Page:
Not for nothing but could one see power dissipation across a fuse with a thermal scanner if the current is just - say - 40 mA?
I'm assuming some normal batter so somewhere around 40 AH and let's assume that drains over four days to being dead as a door nail. That's 40/4 = 10AH per one day. That's 10/24 = 42 mA.
LEt's assume the fuse is a horrible fuse and has an internal resistance of 0.1 Ohm.
That means that the actual power dissipation of that fuse is 0.42 * 0.42 *0.1 = 0.2 mW and I'm being generous with the numbers, rounding them before calculating.
You can't see 0.2mW on a wire.
There won't be any appreciable amount of heat dissipated by the wire. The fuse is in an outside area (in cold Alaska no less!) and it wants to be at ambient temperature.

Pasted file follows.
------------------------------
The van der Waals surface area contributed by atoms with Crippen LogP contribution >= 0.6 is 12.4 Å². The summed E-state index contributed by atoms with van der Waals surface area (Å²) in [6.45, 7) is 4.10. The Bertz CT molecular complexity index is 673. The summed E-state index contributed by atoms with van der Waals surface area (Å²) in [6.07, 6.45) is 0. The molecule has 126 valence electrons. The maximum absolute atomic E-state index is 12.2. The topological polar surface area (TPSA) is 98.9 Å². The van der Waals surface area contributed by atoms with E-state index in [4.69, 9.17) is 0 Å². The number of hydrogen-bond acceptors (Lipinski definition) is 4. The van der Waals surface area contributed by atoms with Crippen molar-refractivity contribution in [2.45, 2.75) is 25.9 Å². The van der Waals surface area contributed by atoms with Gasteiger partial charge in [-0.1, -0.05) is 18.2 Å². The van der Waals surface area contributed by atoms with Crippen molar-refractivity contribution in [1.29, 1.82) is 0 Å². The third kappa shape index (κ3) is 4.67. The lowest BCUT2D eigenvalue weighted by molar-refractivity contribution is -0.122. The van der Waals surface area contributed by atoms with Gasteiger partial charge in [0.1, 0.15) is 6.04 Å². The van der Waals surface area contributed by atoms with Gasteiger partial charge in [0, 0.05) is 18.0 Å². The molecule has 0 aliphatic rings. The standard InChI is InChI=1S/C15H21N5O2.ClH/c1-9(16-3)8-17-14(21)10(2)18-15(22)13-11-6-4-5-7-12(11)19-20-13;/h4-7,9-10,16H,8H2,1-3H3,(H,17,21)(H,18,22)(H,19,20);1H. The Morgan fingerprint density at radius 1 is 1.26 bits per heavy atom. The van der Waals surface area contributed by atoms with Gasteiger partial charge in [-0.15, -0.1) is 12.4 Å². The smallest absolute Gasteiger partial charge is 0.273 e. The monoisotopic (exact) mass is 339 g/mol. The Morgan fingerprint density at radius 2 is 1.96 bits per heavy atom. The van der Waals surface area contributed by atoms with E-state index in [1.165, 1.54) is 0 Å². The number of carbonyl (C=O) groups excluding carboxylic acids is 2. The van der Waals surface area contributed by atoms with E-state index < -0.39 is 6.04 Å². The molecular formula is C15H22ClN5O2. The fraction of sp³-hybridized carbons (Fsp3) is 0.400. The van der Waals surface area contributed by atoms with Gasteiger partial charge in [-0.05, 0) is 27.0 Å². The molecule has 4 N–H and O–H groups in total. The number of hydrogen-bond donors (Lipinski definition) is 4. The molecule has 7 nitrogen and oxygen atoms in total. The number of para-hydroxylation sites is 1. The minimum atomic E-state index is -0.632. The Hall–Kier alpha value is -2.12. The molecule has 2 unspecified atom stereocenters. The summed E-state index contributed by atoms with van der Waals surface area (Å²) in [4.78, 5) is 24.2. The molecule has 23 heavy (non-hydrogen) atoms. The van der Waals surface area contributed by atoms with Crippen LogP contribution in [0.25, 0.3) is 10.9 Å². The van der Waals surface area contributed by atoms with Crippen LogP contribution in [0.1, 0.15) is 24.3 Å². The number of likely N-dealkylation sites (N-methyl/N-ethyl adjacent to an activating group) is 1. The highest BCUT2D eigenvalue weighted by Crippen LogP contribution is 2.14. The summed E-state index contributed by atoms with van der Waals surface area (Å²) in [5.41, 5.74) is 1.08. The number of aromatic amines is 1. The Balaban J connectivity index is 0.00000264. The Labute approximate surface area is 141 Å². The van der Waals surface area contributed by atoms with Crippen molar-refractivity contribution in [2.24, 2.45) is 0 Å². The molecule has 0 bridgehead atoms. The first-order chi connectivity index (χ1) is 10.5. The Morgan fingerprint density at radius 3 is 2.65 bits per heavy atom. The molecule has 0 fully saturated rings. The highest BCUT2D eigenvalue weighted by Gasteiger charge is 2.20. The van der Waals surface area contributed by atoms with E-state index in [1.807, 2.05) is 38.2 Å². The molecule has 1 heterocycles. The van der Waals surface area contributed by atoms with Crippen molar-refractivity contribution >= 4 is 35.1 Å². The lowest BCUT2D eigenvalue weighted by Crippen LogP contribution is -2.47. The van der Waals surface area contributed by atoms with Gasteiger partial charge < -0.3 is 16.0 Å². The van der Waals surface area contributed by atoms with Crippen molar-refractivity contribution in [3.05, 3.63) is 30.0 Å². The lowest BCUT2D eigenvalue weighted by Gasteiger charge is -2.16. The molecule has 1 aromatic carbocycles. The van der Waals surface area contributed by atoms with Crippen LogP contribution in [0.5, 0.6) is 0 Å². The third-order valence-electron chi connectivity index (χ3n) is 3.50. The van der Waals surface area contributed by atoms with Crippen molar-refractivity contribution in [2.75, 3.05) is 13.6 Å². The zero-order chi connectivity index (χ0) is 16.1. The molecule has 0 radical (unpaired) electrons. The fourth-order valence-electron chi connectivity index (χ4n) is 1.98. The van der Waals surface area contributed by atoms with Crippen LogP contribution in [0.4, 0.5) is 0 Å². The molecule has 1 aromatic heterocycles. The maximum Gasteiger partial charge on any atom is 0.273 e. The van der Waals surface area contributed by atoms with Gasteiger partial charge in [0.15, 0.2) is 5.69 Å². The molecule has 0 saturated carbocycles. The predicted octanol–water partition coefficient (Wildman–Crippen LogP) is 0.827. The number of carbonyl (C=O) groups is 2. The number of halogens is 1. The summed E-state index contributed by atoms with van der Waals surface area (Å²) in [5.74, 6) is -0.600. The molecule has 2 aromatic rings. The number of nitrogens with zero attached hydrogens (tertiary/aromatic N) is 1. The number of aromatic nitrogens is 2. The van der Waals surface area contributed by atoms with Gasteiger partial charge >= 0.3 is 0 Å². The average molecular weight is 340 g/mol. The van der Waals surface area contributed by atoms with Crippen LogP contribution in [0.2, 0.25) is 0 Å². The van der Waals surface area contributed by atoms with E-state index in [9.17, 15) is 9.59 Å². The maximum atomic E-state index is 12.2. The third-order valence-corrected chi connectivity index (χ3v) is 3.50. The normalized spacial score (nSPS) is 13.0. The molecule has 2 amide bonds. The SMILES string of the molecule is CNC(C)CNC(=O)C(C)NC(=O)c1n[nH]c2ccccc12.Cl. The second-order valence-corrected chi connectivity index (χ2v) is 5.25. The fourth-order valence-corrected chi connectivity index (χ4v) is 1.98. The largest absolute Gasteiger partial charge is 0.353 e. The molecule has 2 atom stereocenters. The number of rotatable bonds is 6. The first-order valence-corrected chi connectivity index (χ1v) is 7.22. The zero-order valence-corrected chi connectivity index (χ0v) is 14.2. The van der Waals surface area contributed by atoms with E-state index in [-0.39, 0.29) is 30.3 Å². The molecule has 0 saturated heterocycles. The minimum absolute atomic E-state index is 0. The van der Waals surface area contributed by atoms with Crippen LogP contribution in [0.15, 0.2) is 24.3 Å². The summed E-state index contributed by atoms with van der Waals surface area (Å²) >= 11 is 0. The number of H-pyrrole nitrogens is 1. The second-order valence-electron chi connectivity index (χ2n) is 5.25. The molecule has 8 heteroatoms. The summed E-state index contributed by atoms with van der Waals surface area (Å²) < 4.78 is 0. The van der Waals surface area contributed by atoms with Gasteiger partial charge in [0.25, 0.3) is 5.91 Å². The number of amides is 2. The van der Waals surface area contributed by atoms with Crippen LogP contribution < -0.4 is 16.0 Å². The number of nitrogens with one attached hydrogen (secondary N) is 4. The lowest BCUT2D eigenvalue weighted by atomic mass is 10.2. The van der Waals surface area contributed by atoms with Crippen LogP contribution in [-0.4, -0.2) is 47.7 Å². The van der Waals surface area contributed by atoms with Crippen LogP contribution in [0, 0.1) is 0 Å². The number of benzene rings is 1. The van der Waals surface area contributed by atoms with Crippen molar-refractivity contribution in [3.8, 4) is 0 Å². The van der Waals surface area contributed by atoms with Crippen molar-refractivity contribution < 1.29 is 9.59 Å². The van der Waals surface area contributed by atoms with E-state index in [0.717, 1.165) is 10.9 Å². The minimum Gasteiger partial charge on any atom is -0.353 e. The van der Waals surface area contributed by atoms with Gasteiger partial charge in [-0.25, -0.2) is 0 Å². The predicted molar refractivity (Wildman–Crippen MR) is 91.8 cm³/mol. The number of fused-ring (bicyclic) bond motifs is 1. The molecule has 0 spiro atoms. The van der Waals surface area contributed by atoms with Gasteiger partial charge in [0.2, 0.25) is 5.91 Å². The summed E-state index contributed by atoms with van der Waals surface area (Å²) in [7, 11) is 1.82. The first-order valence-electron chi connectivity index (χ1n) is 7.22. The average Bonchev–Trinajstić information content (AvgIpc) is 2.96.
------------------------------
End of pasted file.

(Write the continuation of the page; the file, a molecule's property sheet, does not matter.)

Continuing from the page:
You'd have to drain a lot more current than just 40mA. If the dealer can't find where some parasitic drain is going, they have no business repairing cars, let alone putting remote starters on.
There's no way that car shouldn't last for weeks if left alone. Sure, Alaska is cold but your summer is probably still warmer than our CT winters. We leave our cars in long term parking all the time at the airport for weeks on end without any issues.
I agree with the other suggestion of disconnecting the remote start fuse first. Actually bring it to the dealer and make some noise. They clearly are morons.